NICOLA Sturgeon has yet to “flesh out” her plan for using the next general election as a ‘de facto’ referendum on independence, one of her MPs has conceded.

The Scottish Government wants to hold a referendum in October next year if the Supreme Court decides next week that Holyrood has the powers to do so.

If no legal route to Holyrood holding a re-run of the 2014 poll emerges, the First Minister said she would use the next UK general election as a ‘de facto referendum’ on independence – using a popular vote in favour of independence as justification for Scotland leaving the UK.

The First Minister was pressed on BBC's Sunday with Laura Kuenssberg over her plan B to treat the next UK general election as a de facto referendum, despite previously warning the strategy was a “unionist trap”.

Ms Sturgeon insisted that the plan “is not my preference”, but stressed “we have to have an alternative” if “democracy is blocked” by the UK Government.

She added: “The choice is then simple – we put the case to people in a referendum or we give up on Scottish democracy.

“It should be a last resort. I don’t want to be in that position – I want to have a lawful referendum."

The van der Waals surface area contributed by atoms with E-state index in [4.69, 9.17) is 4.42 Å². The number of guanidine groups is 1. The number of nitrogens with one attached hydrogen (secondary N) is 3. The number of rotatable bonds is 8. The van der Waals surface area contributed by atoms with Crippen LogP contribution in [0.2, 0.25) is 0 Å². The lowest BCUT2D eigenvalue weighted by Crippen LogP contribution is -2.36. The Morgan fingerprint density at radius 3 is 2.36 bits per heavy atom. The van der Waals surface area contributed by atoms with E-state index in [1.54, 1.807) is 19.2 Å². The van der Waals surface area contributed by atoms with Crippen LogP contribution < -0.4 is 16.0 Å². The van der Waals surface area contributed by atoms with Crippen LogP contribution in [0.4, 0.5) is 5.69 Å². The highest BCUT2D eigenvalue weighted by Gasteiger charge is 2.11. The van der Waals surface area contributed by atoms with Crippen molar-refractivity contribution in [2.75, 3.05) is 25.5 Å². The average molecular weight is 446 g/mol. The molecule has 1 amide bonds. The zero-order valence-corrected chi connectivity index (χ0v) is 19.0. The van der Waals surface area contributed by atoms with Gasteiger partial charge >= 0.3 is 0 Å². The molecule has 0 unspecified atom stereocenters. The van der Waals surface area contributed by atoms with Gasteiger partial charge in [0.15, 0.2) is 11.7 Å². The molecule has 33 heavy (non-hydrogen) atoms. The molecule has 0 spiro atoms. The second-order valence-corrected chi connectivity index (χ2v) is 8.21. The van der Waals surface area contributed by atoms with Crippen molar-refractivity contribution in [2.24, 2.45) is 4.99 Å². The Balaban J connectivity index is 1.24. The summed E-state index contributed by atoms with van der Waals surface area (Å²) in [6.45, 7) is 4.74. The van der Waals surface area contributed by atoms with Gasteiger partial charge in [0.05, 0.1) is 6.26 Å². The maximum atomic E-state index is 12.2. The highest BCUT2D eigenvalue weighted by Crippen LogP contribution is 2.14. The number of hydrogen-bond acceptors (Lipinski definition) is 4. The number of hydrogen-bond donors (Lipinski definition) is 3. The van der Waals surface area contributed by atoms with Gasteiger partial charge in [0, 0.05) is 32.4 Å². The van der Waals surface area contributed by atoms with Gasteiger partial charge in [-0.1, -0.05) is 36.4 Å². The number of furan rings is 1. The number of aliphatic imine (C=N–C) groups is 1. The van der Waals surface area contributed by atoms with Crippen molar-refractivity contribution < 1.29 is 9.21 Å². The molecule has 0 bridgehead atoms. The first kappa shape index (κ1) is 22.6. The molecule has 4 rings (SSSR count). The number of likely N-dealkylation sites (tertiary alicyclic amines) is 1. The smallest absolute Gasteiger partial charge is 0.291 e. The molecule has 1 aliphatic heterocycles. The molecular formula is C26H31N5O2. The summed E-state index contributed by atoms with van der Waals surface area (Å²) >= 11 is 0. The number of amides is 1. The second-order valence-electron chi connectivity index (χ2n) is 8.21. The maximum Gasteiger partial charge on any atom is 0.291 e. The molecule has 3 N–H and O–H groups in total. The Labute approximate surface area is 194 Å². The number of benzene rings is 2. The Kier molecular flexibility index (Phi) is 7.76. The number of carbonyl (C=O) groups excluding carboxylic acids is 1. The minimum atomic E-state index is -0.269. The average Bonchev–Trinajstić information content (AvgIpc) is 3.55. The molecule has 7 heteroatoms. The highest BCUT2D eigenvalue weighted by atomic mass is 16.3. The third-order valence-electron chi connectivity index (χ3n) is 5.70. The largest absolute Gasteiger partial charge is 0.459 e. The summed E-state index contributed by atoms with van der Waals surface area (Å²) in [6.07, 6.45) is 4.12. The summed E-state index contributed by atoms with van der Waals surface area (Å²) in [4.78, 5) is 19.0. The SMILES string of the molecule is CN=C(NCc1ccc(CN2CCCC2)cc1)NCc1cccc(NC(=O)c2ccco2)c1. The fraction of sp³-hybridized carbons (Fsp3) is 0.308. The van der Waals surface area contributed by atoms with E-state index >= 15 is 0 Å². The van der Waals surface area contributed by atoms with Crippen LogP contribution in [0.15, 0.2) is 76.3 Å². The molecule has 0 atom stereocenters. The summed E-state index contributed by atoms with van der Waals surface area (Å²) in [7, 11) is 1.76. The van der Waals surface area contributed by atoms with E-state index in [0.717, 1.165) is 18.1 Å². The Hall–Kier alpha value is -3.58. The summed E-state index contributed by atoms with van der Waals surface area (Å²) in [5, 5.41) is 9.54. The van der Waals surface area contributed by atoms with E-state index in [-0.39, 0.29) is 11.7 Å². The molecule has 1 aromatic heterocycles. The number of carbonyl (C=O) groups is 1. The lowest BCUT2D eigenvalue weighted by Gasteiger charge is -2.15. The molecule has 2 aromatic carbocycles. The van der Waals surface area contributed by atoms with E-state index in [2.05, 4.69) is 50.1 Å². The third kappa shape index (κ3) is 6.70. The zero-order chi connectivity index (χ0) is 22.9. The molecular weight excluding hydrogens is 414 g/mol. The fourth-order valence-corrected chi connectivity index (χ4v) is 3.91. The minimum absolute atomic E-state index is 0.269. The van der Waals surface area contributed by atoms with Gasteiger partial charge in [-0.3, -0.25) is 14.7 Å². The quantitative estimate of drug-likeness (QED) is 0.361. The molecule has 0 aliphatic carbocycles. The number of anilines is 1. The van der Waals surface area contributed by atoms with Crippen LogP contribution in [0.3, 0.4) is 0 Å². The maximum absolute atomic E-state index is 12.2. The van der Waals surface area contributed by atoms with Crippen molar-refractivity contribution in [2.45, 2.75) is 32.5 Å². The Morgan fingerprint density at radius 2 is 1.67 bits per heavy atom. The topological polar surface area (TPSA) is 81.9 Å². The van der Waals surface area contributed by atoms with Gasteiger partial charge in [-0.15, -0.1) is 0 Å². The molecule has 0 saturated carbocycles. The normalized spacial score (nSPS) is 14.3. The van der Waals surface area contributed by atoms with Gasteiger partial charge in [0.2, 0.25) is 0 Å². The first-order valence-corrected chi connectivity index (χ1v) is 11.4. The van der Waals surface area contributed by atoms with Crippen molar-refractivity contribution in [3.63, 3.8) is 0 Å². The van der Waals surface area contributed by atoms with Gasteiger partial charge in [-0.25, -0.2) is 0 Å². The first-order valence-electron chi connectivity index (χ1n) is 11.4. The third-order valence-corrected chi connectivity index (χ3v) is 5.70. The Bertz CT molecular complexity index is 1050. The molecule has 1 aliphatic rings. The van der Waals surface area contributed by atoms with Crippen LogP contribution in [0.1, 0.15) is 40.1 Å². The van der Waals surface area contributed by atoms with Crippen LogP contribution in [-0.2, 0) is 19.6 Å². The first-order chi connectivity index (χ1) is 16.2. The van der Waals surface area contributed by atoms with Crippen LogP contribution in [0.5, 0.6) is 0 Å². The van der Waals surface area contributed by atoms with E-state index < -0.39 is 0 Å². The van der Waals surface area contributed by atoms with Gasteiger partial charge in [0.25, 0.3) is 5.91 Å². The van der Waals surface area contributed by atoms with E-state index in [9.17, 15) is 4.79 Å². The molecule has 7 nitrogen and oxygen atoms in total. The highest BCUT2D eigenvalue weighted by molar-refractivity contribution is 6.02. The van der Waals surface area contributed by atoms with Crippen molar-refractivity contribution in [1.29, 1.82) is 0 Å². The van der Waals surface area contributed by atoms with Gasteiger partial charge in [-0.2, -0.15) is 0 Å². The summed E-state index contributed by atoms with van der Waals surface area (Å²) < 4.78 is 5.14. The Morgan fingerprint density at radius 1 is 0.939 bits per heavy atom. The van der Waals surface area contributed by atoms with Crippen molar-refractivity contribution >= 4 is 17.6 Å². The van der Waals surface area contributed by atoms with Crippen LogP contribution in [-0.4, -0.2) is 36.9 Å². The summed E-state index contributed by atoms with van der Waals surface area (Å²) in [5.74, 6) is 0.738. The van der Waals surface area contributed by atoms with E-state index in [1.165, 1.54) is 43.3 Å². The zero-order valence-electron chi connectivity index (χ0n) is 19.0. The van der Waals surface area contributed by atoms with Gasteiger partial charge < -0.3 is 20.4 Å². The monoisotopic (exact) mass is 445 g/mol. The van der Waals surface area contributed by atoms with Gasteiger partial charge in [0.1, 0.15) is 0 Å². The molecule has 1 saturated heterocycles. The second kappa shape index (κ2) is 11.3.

But SNP MP Joanna Cherry, who has previously clashed with the First Minister, acknowledged the plans for how that would work in reality has not being drawn up.

Also speaking on the same programme, Ms Cherry said: “I agree with everything the First Minister has said.”

She added: “I’m in agreement with the First Minister that she doesn’t need to flesh out her strategy on how she would use a general election as a plebiscite until we see the outcome of the Supreme Court case.

“If we cannot do that, we need some sort of democratic event to demonstrate the balance of opinion has changed since 2014 so I’m with the First Minister on the strategy.”

But she hinted at the frustration by some in the party, including Ms Cherry herself, that it has taken some time for an alternative plan to be set out.

She said: “It’s some time now since I first advocated that we should test the legal case.”

Ms Cherry also claimed that if the Scottish Government loses the Supreme Court case next week, Tory ministers should still open up discussions with Holyrood over independence.

She said: “Even if we lose the Supreme Court case, that wouldn’t stop the British Government from coming to the negotiating table and that’s what they should do.

“I would caution people against assuming that we are going to lose the case.”